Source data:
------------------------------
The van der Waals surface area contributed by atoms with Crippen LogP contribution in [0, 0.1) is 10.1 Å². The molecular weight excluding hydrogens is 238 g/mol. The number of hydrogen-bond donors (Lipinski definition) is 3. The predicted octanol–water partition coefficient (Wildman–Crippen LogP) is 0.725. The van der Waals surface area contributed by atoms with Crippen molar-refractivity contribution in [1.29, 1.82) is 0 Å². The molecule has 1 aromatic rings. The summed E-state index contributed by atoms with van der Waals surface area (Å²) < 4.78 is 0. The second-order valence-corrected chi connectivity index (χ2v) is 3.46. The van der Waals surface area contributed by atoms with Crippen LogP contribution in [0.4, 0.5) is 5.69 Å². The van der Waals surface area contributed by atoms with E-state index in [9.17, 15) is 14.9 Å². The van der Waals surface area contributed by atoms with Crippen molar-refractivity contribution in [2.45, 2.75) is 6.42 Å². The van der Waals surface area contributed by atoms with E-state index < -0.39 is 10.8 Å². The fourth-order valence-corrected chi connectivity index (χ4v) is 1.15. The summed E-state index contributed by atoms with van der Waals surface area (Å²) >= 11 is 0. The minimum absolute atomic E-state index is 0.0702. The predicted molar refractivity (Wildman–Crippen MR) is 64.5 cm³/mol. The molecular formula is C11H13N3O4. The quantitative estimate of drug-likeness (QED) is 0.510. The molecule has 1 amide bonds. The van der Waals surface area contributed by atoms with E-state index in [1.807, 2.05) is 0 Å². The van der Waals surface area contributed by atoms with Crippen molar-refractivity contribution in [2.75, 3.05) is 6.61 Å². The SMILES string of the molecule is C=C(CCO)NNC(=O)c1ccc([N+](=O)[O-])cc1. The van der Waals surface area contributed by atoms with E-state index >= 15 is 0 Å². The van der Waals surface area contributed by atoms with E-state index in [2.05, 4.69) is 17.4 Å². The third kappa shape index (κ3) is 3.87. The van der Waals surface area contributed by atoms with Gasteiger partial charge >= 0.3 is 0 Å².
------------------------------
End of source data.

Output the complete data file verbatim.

The van der Waals surface area contributed by atoms with Crippen LogP contribution in [0, 0.1) is 10.1 Å². The molecular weight excluding hydrogens is 238 g/mol. The number of hydrogen-bond donors (Lipinski definition) is 3. The predicted octanol–water partition coefficient (Wildman–Crippen LogP) is 0.725. The van der Waals surface area contributed by atoms with Crippen molar-refractivity contribution in [1.29, 1.82) is 0 Å². The molecule has 1 aromatic rings. The summed E-state index contributed by atoms with van der Waals surface area (Å²) < 4.78 is 0. The second-order valence-corrected chi connectivity index (χ2v) is 3.46. The van der Waals surface area contributed by atoms with Crippen LogP contribution in [0.4, 0.5) is 5.69 Å². The van der Waals surface area contributed by atoms with E-state index in [9.17, 15) is 14.9 Å². The van der Waals surface area contributed by atoms with Crippen molar-refractivity contribution in [2.45, 2.75) is 6.42 Å². The van der Waals surface area contributed by atoms with E-state index < -0.39 is 10.8 Å². The fourth-order valence-corrected chi connectivity index (χ4v) is 1.15. The summed E-state index contributed by atoms with van der Waals surface area (Å²) >= 11 is 0. The minimum absolute atomic E-state index is 0.0702. The predicted molar refractivity (Wildman–Crippen MR) is 64.5 cm³/mol. The molecular formula is C11H13N3O4. The quantitative estimate of drug-likeness (QED) is 0.510. The molecule has 1 amide bonds. The van der Waals surface area contributed by atoms with E-state index in [1.807, 2.05) is 0 Å². The van der Waals surface area contributed by atoms with Crippen molar-refractivity contribution in [2.75, 3.05) is 6.61 Å². The SMILES string of the molecule is C=C(CCO)NNC(=O)c1ccc([N+](=O)[O-])cc1. The van der Waals surface area contributed by atoms with E-state index >= 15 is 0 Å². The van der Waals surface area contributed by atoms with E-state index in [2.05, 4.69) is 17.4 Å². The third kappa shape index (κ3) is 3.87. The van der Waals surface area contributed by atoms with Gasteiger partial charge >= 0.3 is 0 Å².